“Leads and manages systemwide licensing activities and negotiates license agreements for digital scholarly content worth in excess of $40 million on behalf of the University of California Libraries and UC-affiliated national laboratories, including oversight of all phases of licensing activity from inception through acquisitions and life-cycle management. Negotiates licensing terms and conditions for scholarly content with over 100 vendors of digital resources that comprise the collaborative investments of the ten University of California campuses and two national laboratories. Facilitates collaborative decision-making among UC Libraries collection managers and librarians responsible for shared content licensing. Manages a distributed licensing and collections support staff including staff at CDL’s Oakland headquarters responsible for business negotiation and ongoing management of shared digital resources and collections services staff at UC San Diego who provide acquisitions and shared cataloging services on behalf of CDL and the UC Libraries. Provides strategic and operational direction to CDL’s licensing unit and advances the interests of CDL and the UC Libraries through collaborative leadership and professional engagement at the regional and national level….”
On Monday California Governor Jerry Brown signed into law AB 609–the California Taxpayer Access to Publicly Funded Research Act. The law requires that research articles created with funds from the California Department of Public Health be made publicly available in an online repository no later than 12 months after publication in a peer-reviewed journal. AB 609 is described as the first state-level law requiring free access to publicly funded research. It is similar to the federal National Institutes of Health Public Access Policy. The bill has been making its way through the California legislature since being introduced by Assemblyman Brian Nestande in February 2013. Nestande’s office announced the passage yesterday.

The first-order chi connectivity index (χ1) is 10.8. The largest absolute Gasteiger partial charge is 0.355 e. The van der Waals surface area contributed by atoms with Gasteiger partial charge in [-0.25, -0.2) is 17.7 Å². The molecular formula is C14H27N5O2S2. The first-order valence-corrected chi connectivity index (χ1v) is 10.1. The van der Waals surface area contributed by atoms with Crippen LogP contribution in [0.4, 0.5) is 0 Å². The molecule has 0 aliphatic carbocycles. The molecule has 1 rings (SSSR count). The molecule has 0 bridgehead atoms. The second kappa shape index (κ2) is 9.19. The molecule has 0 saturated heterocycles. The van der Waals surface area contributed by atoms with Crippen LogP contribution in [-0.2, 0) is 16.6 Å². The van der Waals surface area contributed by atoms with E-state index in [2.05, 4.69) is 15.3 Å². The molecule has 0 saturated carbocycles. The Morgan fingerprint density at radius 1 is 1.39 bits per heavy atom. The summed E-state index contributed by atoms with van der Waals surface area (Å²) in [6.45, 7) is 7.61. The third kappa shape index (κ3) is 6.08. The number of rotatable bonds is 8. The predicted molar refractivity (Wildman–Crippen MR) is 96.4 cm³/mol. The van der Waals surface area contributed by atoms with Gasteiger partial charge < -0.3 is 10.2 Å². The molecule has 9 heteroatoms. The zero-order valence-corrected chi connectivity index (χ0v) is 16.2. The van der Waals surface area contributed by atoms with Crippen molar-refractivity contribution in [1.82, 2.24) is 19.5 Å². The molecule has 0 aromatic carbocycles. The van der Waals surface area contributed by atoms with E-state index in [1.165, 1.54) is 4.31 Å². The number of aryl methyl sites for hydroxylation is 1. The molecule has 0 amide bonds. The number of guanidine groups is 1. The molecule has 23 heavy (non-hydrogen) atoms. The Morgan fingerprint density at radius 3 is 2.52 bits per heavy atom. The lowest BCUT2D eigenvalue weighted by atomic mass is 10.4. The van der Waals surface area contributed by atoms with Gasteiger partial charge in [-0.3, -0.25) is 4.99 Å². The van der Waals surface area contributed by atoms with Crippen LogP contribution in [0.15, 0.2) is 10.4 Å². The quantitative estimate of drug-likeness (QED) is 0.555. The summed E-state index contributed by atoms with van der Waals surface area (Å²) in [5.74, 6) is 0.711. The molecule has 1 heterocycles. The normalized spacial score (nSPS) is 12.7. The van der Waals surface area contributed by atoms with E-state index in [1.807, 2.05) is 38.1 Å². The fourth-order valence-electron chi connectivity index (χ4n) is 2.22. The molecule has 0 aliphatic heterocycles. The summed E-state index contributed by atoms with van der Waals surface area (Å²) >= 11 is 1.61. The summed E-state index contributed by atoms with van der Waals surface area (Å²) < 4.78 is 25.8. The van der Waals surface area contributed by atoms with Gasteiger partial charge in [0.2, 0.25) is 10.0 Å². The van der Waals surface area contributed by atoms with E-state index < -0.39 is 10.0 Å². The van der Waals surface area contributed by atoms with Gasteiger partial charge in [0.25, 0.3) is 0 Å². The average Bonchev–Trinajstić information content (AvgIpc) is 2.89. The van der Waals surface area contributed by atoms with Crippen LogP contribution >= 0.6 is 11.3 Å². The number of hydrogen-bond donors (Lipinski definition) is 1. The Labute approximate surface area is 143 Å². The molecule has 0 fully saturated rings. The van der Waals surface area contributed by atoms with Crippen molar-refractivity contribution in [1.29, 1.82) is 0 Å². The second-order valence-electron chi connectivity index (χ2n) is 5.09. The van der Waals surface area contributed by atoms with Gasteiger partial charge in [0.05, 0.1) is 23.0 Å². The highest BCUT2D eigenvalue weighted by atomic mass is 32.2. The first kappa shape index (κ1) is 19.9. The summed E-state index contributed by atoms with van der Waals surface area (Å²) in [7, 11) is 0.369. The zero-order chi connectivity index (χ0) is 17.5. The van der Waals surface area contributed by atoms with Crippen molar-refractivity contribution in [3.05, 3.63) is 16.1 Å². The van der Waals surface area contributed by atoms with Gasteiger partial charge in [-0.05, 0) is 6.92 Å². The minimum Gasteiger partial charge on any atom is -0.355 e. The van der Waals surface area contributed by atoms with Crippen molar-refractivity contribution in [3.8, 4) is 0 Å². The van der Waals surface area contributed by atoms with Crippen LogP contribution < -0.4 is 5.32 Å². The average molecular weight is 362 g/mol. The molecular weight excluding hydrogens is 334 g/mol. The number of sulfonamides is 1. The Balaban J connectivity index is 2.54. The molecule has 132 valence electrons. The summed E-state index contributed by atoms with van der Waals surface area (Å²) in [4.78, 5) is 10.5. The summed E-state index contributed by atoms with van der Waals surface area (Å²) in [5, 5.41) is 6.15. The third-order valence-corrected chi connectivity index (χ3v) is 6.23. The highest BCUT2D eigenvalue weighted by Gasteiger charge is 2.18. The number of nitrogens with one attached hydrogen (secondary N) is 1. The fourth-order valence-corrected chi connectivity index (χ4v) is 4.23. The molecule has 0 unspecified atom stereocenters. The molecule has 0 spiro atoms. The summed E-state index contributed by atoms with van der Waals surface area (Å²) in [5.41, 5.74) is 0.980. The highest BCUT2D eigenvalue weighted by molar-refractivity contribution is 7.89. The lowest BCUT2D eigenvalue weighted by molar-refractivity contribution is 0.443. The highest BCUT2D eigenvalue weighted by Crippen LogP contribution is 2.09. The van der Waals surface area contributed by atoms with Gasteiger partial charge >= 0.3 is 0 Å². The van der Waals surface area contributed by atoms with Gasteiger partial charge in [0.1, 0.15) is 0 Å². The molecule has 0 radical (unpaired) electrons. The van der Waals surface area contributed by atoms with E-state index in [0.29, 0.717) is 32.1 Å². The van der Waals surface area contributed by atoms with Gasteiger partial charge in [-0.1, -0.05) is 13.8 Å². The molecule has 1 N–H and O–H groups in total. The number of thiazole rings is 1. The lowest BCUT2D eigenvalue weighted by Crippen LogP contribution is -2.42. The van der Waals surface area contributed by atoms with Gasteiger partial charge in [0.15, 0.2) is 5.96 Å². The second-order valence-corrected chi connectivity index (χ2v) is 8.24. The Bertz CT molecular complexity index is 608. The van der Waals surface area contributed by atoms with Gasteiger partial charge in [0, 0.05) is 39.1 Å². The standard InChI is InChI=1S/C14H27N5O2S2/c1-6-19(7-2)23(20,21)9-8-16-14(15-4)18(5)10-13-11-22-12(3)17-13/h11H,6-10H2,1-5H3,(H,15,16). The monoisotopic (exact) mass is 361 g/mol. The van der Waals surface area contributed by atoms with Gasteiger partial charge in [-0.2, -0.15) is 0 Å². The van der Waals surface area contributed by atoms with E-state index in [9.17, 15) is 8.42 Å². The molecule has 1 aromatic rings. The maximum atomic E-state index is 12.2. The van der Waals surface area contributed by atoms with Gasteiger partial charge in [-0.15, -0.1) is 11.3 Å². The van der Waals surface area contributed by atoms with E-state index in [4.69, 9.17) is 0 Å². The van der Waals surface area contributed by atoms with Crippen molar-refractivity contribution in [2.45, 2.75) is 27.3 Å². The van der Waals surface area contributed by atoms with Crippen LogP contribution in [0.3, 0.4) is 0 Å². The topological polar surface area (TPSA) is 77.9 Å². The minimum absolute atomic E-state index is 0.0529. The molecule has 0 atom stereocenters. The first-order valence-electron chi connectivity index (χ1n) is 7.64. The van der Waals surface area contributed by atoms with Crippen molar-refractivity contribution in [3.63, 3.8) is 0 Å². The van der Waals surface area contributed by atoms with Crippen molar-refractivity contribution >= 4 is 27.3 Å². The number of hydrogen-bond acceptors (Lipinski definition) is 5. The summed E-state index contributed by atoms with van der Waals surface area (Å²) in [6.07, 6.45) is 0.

The law applies to grantees who receive research funds from the Department of Public Health, and those grantees are responsible for ensuring that any publishing or copyright agreements concerning manuscripts submitted to journals fully comply with AB 609. For an article accepted for publication in a peer-reviewed journal, the grantee must ensure that an electronic version of the peer-reviewed manuscript is available to the department and on an appropriate publicly accessible database approved by the department within 12 months of publication in the journal.
Congratulations to California, the leadership of Assemblyman Nestande, and the coalition of open access supporters who worked hard to make this law a reality.
“Elsevier, NewsCorp, Facebook, and Yahoo are some of the major players in NetChoice, an industry group “promoting convenience, choice, and commerce on the net.” …NetChoice has a watch list for bad legislation that it calls iAWFUL (Internet Advocates’ Watchlist for Ugly Laws). The latest version of iAWFUL includes the White House OA directive plus the state-level OA bills in California, Illinois, and North Dakota. (Yes, there was a bill in ND, and no, NetChoice doesn’t seem to know about the OA bill in NY.) …Insofar as NetChoice has an argument for opposing these OA initiatives, it’s a crude bolus of false assertions and assumptions. I haven’t seen this kind of motivated distortion since the days of PRISM and the Research Works Act….” [There follows five quotations from NetChoice and Suber’s rebuttal or correction.]